I wanted to get to the source of my unhappiness. I excluded outside influences so that I would focus on things that I could control. It boiled down to my mind and my mood.  I had to deliberately reprogram my mind. I constantly read self-help books, watched self-development videos, and I gravitated toward anything that focused on healing the mind body and soul. I still follow all of the YouTube channels that helped lead me out of depression. I had to be mindful. I paid closer attention to the way I reacted to things, and how I felt in different situations. It is imperative to be consistent with this step. And also be careful about the information you study. Although self-care content is usually of our best interest, I always encourage people to question anything they feed their minds.

3) Do what you love

Make sure it’s what you love and not what society tells you that you should love. Be real with yourself. Pay attention to what makes you feel delighted. By doing this, you are becoming your authentic self.

4) Don’t be so hard on yourself

We hear this all the time, but for some reason, it seems so hard to practice. You cannot get mad at yourself for making mistakes and not being perfect. Your mind is vulnerable during a depression. You can’t afford to be your own enemy. Be kind, be gentle, be patient. Treat yourself like you would a newborn baby. You deserve to be treated with love and respect and who better to get it from than yourself?

5) I AM in control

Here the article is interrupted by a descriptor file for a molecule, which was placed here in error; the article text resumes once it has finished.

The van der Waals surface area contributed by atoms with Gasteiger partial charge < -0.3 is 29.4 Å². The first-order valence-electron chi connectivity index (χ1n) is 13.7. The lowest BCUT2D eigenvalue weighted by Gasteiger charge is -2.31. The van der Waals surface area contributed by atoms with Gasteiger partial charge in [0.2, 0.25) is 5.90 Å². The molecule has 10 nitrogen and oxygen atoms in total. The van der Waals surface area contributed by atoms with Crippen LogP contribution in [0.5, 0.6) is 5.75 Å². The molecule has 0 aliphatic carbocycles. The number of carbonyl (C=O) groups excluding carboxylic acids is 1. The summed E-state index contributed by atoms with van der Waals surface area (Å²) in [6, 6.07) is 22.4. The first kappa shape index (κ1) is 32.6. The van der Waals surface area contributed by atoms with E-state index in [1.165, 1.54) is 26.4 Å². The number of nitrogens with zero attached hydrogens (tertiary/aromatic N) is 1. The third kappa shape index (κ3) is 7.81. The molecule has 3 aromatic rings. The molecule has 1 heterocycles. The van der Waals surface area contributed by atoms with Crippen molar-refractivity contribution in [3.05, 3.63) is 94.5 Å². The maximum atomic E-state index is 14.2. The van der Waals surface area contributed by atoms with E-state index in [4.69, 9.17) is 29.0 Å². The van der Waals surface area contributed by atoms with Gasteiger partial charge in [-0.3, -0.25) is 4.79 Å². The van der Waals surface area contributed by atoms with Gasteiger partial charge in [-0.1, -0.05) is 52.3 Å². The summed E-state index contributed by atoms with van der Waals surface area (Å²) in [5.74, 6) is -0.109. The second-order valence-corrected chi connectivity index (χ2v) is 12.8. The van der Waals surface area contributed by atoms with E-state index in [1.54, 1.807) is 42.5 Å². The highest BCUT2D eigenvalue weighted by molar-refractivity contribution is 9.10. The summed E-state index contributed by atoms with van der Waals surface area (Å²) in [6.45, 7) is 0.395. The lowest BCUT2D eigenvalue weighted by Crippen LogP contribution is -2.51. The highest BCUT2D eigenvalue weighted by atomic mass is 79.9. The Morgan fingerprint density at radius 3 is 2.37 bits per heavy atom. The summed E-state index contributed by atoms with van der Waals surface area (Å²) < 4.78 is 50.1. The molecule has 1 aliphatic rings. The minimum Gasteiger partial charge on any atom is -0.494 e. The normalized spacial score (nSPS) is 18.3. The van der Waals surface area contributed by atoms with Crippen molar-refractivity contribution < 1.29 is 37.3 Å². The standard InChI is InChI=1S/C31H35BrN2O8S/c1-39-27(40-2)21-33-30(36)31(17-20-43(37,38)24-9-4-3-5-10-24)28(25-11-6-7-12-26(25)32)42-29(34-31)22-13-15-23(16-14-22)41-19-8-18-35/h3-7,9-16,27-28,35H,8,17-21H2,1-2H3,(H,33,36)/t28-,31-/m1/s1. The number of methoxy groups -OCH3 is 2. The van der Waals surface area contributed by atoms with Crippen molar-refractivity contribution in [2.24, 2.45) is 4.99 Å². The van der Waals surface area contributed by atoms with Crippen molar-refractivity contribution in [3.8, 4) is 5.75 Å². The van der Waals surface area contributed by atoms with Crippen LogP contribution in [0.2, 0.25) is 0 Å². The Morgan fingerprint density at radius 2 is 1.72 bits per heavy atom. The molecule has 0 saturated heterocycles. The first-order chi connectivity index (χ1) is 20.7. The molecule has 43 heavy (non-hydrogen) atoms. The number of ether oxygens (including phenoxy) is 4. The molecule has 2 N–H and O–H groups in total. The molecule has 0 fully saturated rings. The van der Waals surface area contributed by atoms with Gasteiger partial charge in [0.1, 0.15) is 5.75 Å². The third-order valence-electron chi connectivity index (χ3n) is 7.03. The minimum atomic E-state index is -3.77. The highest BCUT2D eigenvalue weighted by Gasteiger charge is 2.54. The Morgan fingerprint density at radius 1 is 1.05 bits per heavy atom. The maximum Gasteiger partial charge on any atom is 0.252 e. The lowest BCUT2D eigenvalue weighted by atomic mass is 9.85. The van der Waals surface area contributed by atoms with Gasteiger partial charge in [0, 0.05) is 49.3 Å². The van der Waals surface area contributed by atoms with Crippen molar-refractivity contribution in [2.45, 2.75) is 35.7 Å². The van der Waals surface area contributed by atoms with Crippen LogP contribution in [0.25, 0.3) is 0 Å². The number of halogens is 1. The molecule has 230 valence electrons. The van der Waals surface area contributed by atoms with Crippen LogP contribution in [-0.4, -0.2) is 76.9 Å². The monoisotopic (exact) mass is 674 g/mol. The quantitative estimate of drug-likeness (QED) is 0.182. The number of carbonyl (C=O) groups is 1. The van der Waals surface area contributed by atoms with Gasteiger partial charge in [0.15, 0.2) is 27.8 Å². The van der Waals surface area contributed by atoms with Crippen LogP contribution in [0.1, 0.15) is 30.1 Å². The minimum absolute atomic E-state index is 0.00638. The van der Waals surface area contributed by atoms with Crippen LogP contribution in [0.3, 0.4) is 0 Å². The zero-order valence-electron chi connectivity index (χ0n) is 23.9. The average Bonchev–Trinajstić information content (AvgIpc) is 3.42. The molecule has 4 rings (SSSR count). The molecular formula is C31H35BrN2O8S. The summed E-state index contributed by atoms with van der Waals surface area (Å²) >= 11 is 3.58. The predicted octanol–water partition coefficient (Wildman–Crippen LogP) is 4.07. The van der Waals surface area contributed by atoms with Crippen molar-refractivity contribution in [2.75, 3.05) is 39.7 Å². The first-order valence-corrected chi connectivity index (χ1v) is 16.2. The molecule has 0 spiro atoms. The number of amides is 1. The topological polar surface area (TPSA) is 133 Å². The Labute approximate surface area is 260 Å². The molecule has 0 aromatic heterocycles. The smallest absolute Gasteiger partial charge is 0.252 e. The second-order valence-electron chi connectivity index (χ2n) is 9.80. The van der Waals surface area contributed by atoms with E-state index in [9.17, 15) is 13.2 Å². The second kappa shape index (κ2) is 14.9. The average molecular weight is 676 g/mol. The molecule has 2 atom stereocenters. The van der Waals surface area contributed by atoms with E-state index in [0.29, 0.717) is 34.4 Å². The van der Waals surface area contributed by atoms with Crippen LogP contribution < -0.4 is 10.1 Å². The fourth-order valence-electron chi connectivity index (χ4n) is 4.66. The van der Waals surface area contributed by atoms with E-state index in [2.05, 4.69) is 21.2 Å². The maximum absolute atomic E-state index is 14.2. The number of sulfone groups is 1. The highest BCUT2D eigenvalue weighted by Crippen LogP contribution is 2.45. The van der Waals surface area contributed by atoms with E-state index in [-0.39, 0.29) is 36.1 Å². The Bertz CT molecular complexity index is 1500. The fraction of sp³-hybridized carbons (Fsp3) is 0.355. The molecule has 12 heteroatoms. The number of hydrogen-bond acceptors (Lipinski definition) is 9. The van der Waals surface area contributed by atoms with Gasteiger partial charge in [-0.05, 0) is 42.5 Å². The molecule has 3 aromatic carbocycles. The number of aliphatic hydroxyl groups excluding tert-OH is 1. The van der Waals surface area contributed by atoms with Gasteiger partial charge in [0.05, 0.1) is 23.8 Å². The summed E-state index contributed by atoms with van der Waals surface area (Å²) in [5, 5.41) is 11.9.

Depression will lead you to believe that things are out of your control, but that’s the furthest thing from the truth. Our minds are similar to computers. You can download detrimental content or you can download beneficial content. You can power up or even shut down when you need to. It’s really all up to you. “I am in control” is a powerful affirmation to repeat to yourself daily. This statement will train your subconscious mind to believe it.

6) Finding my purpose

Aside from our individual life paths, we all have one common purpose: To help each other. I believe this entire life experience is all about learning and growing together. Helping others is the same as helping yourself. It’s liberating and it feels incredible. Learning about this purpose that I share with humanity helped me branch off and figure out other tasks that I am here to complete. I no longer feel empty or insignificant. I now know that I am a part of something huge.

7) Acceptance

As I began to practice self-love, I noticed a term that kept being brought to my attention, acceptance. Accepting yourself and accepting the people around you is true freedom. It’s a form of unconditional love. It helped boost my self-esteem and made me less critical of myself and others. I remind myself every day that we are all human. We may be flawed, but we are trying the best that we can. Don’t be afraid of being judged, and don’t judge yourself too often.

Depression is scary, but I am here to tell you that you can and will get out of it. Strengthen your mind. Reprogram your subconscious mind. It won’t happen overnight, but knowing that it will eventually happen is reassurance in itself. I overcame depression alone. I had to force myself to pick up the broken pieces and put them back together. I am now happy and free. Read these tips as often as you need to. I wish you nothing but joy and bliss!

(Never be afraid to inform your family and friends or to seek professional help)

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Latesha Marshall

Spiritual mentor, freelance writer